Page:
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Nearly four-decades ago, Dr. Martin Luther King, Jr. eloquently expressed his dream for a nation and a world where discrimination based on race or nationality would no longer exist.
"We must work with determination to create a society," he said, "in which all men will live together as brothers and respect the dignity and worth of human personality."
For the people of Utah, his words resonate with meaning as our community undergoes a significant, yet challenging cultural transformation.
Look around! Observe the astonishing proliferation of immigrants from a variety of lands and nationalities. Most pronounced in Utah is the influx of those from Latin America. The Hispanic population is growing rapidly and by 2010 will exceed 20 percent of Utah’s population.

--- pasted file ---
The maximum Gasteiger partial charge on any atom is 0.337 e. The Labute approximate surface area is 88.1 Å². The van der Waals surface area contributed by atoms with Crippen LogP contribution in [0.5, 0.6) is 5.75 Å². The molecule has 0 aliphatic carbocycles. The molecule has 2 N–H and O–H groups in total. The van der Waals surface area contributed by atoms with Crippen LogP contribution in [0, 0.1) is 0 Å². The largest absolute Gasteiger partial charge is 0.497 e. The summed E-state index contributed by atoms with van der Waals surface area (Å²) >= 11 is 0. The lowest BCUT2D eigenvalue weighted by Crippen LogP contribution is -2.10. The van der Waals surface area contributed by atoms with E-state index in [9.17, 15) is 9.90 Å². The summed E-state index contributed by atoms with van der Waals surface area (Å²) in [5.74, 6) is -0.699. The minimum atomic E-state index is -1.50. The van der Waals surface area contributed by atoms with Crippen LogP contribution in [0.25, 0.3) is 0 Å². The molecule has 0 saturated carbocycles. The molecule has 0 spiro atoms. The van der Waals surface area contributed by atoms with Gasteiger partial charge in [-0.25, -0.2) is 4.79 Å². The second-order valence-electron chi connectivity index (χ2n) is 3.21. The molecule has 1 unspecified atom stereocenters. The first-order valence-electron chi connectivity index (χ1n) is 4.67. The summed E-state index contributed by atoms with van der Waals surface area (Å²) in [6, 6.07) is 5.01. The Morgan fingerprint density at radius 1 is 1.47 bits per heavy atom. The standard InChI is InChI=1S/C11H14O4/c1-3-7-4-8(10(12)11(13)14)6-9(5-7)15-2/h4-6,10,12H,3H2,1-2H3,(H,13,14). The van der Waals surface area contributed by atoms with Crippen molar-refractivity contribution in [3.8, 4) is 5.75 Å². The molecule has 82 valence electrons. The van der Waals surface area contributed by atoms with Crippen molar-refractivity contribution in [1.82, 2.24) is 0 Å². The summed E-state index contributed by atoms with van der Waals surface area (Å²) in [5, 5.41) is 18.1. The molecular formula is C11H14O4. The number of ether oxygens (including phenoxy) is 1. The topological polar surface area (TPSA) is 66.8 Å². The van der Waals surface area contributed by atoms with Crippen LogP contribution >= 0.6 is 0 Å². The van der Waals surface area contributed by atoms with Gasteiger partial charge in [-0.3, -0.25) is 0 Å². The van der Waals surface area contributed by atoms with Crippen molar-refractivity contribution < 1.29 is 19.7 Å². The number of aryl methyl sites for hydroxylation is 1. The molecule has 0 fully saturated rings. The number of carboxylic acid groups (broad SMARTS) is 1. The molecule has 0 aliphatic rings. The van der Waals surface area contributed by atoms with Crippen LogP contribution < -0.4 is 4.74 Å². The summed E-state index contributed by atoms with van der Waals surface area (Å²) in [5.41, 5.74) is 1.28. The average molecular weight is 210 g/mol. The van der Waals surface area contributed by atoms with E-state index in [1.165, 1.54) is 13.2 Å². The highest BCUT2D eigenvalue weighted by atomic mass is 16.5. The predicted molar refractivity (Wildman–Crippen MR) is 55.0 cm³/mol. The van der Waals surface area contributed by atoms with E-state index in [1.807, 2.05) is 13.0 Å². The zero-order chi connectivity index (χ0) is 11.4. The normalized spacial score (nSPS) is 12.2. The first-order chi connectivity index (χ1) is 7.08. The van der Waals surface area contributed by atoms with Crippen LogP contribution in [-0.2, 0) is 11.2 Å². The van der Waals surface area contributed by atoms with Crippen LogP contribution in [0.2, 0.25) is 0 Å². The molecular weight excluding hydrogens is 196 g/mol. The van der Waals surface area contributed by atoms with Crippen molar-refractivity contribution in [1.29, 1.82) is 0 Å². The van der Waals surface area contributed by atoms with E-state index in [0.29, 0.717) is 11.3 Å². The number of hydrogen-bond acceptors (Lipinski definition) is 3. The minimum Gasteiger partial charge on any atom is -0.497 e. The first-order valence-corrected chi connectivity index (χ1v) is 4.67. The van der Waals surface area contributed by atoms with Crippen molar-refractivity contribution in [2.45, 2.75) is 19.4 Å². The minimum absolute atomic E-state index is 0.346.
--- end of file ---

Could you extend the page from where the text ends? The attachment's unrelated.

A national survey released last month revealed that 82 percent of Hispanics in the United States report that discrimination against Hispanics is a problem. Nearly that many say there is discrimination against Hispanics in the workplace.
Such sobering perceptions underscore the message of the holiday we commemorate today. Americans need to be constantly reminded, as Dr. King often said, "of our forefathers great creed: ‘We hold these truths to be self-evident, that all men are created equal.’"
Indeed, society must keep working to put an end to discrimination.